I started diving in October 2012. I had intended to do the PADI Open Water course in Thailand, but a friend of a friend that lived in Thailand had recently done the PADI Advanced course in Cambodia and said it was a great place to do the course, so I decided to go there instead.

When and where did you become a PADI Divemaster?

In February of 2014, after having had such a great experience completing the PADI Open Water and Advanced courses at the Scuba Nation Dive Centre in Cambodia 18 months earlier, I decided to return and complete the PADI Rescue and PADI Divemaster courses.

What made you choose to become a PADI Professional?

I have always enjoyed working outdoors in hands-on professions and after breaking both my right ankle and shoulder within a two year period, I decided that I could use a break from the laborious landscaping lifestyle and that a sea change was in order.

What highlights do you recall from your PADI Divemaster course?

The dive sites of Cambodia were amazing (some of the most beautiful in the region) and a highlight in themselves. A further highlight was assisting on a search and recovery operation after a local fishing boat went missing.

What dive locations are on your bucket list and why?

I would love to dive the Cenotes in Mexico – the clear waters are very alluring. I would also love to try some river drift diving in New Zealand – a dive I think would be very exhilarating.

What has been the most memorable dive of your life?

My most memorable dive was a night dive in Ewens Ponds, near Mt. Gambier in South Australia. The water was crystal clear, my friend and I had the pond to ourselves, there was a full moon and we spent most of the time with our torches off – enjoying the majesty of seeing each other’s silhouettes slowly gliding through the invisible water as if we both were flying.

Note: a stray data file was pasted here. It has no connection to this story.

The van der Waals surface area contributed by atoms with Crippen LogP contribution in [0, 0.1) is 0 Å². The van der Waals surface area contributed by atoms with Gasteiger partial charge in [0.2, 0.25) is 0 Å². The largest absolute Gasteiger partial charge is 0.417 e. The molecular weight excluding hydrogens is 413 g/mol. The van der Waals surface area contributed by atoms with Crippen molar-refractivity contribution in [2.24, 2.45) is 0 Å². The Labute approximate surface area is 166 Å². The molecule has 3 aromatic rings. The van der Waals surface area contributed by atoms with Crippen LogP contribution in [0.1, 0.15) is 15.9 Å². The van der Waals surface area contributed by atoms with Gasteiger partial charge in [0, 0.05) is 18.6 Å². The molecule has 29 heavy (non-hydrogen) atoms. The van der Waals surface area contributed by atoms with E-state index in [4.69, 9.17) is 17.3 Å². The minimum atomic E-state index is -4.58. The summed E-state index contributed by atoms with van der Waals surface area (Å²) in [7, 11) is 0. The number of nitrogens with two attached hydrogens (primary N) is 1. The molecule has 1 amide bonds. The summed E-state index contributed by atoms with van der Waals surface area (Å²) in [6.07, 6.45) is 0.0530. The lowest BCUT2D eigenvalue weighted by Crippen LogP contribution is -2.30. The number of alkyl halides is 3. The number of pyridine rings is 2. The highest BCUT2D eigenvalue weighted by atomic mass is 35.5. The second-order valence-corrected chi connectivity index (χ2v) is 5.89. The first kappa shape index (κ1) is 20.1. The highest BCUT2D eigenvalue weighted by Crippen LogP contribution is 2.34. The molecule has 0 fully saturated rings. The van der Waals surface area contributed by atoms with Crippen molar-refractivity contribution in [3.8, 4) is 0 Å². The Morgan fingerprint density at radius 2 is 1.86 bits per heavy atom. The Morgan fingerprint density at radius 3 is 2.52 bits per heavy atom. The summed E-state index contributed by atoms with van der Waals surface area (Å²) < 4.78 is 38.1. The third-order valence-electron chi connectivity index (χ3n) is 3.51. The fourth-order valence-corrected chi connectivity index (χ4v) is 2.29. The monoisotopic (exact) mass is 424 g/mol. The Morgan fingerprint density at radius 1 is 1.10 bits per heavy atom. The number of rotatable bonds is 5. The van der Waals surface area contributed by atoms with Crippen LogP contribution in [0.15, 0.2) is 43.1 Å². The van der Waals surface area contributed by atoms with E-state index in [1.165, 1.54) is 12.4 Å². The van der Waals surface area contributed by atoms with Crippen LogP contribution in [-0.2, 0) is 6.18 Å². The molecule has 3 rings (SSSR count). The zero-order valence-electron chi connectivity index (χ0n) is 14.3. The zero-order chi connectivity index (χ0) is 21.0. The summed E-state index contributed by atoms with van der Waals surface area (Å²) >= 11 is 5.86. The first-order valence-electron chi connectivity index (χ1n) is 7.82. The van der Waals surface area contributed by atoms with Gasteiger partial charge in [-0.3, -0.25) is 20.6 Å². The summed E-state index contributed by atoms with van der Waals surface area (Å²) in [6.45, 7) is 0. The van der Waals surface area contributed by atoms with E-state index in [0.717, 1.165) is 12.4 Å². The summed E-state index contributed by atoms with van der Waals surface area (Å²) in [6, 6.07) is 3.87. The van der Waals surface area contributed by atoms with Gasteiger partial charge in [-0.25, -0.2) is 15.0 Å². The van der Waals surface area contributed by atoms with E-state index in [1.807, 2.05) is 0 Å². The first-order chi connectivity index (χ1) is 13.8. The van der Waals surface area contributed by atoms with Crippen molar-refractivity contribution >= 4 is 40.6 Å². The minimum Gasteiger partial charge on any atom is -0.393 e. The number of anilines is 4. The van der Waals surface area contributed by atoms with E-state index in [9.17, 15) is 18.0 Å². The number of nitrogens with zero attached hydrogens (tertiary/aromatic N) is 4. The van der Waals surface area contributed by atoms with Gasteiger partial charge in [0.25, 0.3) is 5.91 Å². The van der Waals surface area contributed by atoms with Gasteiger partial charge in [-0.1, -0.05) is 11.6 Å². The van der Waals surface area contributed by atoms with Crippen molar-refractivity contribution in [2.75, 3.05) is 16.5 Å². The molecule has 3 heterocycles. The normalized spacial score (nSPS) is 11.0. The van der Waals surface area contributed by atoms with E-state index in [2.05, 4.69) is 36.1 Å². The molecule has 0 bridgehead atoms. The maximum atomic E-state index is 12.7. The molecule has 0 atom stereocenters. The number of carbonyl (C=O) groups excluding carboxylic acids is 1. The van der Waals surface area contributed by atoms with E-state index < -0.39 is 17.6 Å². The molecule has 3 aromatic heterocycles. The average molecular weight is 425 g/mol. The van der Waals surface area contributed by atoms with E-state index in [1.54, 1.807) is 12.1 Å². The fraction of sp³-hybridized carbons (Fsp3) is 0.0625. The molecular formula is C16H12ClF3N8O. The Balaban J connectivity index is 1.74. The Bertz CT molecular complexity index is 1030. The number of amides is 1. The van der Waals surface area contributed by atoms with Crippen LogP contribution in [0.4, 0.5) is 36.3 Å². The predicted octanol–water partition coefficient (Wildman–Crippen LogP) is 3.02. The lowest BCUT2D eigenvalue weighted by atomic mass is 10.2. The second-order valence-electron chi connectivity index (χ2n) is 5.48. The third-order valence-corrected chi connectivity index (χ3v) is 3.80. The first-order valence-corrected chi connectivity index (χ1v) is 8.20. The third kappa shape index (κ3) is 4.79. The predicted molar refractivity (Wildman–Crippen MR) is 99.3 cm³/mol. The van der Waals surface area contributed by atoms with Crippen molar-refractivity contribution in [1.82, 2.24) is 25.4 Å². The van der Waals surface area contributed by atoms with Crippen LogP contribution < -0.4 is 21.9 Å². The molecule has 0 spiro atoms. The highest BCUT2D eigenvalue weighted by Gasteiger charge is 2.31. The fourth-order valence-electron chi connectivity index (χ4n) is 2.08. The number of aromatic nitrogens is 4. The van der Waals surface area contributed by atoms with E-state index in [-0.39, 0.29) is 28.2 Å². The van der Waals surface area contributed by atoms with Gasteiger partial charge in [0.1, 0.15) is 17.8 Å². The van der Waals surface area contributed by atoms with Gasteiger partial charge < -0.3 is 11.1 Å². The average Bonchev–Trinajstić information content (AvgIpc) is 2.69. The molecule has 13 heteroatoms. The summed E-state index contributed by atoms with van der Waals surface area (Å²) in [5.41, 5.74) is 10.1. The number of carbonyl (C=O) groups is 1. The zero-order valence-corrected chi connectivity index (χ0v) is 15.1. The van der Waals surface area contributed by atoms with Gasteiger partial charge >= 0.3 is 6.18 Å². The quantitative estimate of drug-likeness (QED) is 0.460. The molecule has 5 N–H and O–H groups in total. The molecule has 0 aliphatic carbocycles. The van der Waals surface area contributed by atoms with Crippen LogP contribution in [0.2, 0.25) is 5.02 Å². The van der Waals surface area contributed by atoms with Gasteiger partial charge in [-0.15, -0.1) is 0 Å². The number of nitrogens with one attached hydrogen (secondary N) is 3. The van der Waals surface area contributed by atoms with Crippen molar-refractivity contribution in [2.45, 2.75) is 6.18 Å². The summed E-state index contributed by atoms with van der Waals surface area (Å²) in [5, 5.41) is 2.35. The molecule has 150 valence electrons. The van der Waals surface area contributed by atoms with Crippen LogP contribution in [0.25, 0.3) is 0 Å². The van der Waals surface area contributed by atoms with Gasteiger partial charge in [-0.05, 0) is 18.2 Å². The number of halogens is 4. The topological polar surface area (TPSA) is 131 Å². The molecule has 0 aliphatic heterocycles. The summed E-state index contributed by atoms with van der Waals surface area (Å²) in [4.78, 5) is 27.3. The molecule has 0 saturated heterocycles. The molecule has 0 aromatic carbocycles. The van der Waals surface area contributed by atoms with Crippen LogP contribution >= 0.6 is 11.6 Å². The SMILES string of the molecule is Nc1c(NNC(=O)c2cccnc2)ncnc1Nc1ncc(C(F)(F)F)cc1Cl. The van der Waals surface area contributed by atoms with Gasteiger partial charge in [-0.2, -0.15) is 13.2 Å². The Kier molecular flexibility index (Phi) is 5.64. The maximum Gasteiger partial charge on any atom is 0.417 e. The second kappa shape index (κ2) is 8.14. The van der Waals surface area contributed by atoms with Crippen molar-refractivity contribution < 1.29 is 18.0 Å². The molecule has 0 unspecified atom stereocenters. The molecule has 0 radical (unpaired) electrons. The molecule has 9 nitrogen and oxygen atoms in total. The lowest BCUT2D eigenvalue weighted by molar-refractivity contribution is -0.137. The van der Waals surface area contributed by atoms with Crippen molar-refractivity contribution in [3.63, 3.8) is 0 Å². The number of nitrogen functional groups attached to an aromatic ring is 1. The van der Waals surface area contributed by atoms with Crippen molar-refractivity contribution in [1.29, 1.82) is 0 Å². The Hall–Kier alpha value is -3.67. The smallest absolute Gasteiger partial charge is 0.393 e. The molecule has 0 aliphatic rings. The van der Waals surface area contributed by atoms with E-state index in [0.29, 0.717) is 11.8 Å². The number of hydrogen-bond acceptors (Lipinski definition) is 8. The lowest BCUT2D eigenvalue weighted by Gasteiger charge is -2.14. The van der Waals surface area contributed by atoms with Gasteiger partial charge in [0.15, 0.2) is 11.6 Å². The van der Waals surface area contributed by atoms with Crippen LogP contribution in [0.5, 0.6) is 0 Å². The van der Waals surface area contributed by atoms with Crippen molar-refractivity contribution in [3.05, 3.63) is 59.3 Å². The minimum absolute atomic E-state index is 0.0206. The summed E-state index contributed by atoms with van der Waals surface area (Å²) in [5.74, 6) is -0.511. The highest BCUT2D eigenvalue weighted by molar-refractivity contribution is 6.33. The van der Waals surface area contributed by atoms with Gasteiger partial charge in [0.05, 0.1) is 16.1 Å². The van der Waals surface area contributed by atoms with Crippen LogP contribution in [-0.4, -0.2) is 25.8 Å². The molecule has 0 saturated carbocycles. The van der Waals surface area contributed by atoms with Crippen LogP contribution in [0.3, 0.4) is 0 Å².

What words of advice and encouragement would you give to divers thinking of becoming a PADI Divemaster?

Whether you have never dived before or you wish to upgrade your certification, the PADI Divemaster course is an amazing experience. Anyone can do it, as it is not exclusively for those who wish to work as professionals. During the course you will become a wiser, safer, more confident and more skilled diver. Participating in and completing the PADI Divemaster course was one of the greatest things I have ever done, as I am now able to live, work, travel and dive all over the world – becoming a PADI Divemaster is one thing I will certainly never regret doing!

A Day in the Life of a Divemaster

15 Sep

Simon Chang DivemasterAn interview with Simon Kong Win Chang 

PADI Divemaster
Perth Scuba
PADI 5 Star Instructor Development Centre / Career Development Centre
Canningvale, Western Australia

Describe a typical day in your working life as a PADI Divemaster
One thing that I have learned is that there is no such thing as a “typical day” in diving. There is always something new to discover, to do, to see and new people to meet. This is what makes diving and working in the dive industry as a PADI Divemaster so interesting. If I had to describe a “typical day” though, it would be the Club dives.